Oct 12, 2008
ParaParaJMo (All reviews)
Welcome to one of the original modern day cult classics of anime. The licensors originally intended to keep its true title, Yoroiden Samurai Troopers, but because of Saban Entertainment’s two big name titles at the time: Super Human Samurai Cyber Squad and VR Troopers having the names in their titles, they feared a law suit. I know it’s stupid, but this is America we’re talking about. But I think Ronin Warriors is also an appropriate title for our cast of characters. Despite the title and name changes, as well as some other ones in context to the story, it maintains a substantial amount of faithfulness in presentation with character interaction, development, and themes such as friendship and unity. But for what it’s worth, the story is appropriately paced and stunningly engaging. I was really captivated by how much Ryo values his friendship with his teammates, and it was also an anime that had death scenes and showed a naked woman on early after noon television. So some of those qualities were just unique to me during that one summer vacation of 1995. But beyond that, I also loved its approach to the concept of what defines good and evil in a way that my 11-year-old mind at the time could handle.

Of course some major flaws and issues people will have is that the team doesn’t have an official back-story. Such as how and why they got their armors. In the Japanese version, some of the characters are descended from samurai which does give some indication that they were bounded by blood or destiny to become so. But I heard there are some manga material and drama cds that do give some elaboration to this.

Well, to some people the style may not really be unique, but to me when I was getting into anime, seeing the art alone was enough to tell me that I should watch this show. To me, the art was fresh, sharp, original, and distinctive. And for some reason, I still have some of those same impressions to this day though it’s not as strong as it was 13 years ago. Granted the multi-color scheme was very Power Rangers-ish for that time period, I just thought the designs of both the Ronin and Dynasty Warriors brought out a really retro and original approach to the style. I was truly frightened with what the bad guys’ armors looked like and the power it had. And even though the attacks relied on recycled footage, I just love how dramatic they were and how much detail they put into the movement and expressions. The fights at the time were very exciting and high octane for me because like I said, it was something new and it just pulled me in. But I did notice the use of hyper space backgrounds and ever since then as well as in other anime, they still bother me to this day. I want to say more but I’ll leave what I say in relation to this topic for my overall commentary.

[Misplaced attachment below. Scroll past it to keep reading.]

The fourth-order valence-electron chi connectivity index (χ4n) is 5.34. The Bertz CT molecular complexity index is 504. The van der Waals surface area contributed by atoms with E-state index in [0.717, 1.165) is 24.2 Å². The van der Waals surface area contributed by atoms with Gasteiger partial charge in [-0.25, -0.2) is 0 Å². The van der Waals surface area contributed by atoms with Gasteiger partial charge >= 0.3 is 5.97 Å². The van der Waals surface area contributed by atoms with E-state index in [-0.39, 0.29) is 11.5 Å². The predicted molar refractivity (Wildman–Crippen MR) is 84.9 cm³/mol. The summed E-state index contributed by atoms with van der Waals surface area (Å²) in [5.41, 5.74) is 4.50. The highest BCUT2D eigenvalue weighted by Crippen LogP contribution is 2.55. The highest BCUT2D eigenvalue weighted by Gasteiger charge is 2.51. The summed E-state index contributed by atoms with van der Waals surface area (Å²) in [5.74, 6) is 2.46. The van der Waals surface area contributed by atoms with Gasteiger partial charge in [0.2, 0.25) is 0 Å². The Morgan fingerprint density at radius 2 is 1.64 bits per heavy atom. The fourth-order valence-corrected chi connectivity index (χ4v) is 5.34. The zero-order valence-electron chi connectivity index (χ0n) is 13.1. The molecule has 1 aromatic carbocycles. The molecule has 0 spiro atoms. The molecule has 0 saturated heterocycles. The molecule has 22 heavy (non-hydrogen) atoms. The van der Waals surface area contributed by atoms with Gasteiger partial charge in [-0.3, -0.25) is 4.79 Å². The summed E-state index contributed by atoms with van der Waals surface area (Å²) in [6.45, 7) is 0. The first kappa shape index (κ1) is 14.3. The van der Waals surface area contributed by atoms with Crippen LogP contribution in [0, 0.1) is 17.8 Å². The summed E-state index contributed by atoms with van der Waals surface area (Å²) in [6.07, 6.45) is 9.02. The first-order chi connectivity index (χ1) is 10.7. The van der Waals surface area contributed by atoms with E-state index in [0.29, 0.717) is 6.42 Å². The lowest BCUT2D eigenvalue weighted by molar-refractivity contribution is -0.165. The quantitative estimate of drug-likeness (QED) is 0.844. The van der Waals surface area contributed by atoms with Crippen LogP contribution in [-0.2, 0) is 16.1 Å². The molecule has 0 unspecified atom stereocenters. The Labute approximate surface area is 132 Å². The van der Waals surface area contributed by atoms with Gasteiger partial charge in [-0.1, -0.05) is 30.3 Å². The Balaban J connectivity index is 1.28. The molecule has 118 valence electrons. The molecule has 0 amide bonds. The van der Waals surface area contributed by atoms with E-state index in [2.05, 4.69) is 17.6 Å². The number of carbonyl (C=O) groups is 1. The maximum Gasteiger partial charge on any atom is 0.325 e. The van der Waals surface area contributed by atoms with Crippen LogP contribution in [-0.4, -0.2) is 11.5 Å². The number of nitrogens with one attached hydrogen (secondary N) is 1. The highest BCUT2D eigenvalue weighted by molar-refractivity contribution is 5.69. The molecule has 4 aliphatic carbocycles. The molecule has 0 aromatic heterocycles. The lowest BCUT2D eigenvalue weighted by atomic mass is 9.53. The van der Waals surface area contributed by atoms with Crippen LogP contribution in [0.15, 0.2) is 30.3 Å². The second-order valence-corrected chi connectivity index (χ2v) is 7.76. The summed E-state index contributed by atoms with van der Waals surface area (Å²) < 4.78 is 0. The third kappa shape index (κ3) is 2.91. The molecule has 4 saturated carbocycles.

OK, the English opening theme was cheesy, but I just loved the guitars. Granted it didn’t have a Japanese feel to it, but I thought it was still hypnotic. But I do appreciate that the dub still kept the original background music soundtrack. I always loved the guitar edition of the first ending theme, Far Away, and I thought it was always appropriately used and it always stuck out to me, as well as other background mixes of the other songs such as Stardust Eyes and Samurai Heart. But when you hear the actual theme songs, they have this certain Japanese authenticity to the show.

The dub may sound cheesy and lame to some people, but I personally still love it to this day. I think the dub is appropriately 90s and I think the accents for some of the characters truly reflected their personalities. I liked Cye’s or Shin’s or whoever you want to call him’s British accent. I think it perfectly brings out his gentle and happy nature. I also loved Jason Gray Stafford as Kento or Xiu. He brought out his party animal personality and I also enjoyed Matt Hill as Ryo or Raioh or whatever pronunciation you want to use. I recognized his voice as Captain N the first time I heard it and I just simply liked him for the role. And the dub voices of the Warlords were excellent and they just brought out the true evil in them. But I also think the Japanese version is also excellent in its own right. I truly enjoyed Kusao Takeshi’s Ryo as well and brought out his qualities in his own right as well as being passionate and commanding. And Wakamoto Norio, who voiced Cell in DBZ I thought was also great as Kaos or The Ancient One, and the English voice actor, Michael Dobson brought a great charisma to that role as well. I say watch both English and Japanese versions not to see which version is better, but to just overall enjoy it.

Well, as you can tell by this review, every time I watch and talk about this anime, the inner child inside me who first watched comes out and talks about his impressions after watching it the first time. I was officially watching anime for barely six months at that point and I thought it was unique to see anime on TV at the time. Keep in mind that shortly after, DBZ and Sailor Moon would soon follow, but would have yet find any mainstream success. The reason why I feel I can’t be outraged over what was changed and edited is not really over the legal circumstances, but I felt that despite whatever changes were made, I personally felt that this anime still had all of its qualities that made it likeable as an anime. I mean, it’s not like any direct Japanese references were cut out. I was captured by how the story wasn’t traditionally episodic as I grew up with American cartoons. I loved the art, the action, the development, the characters.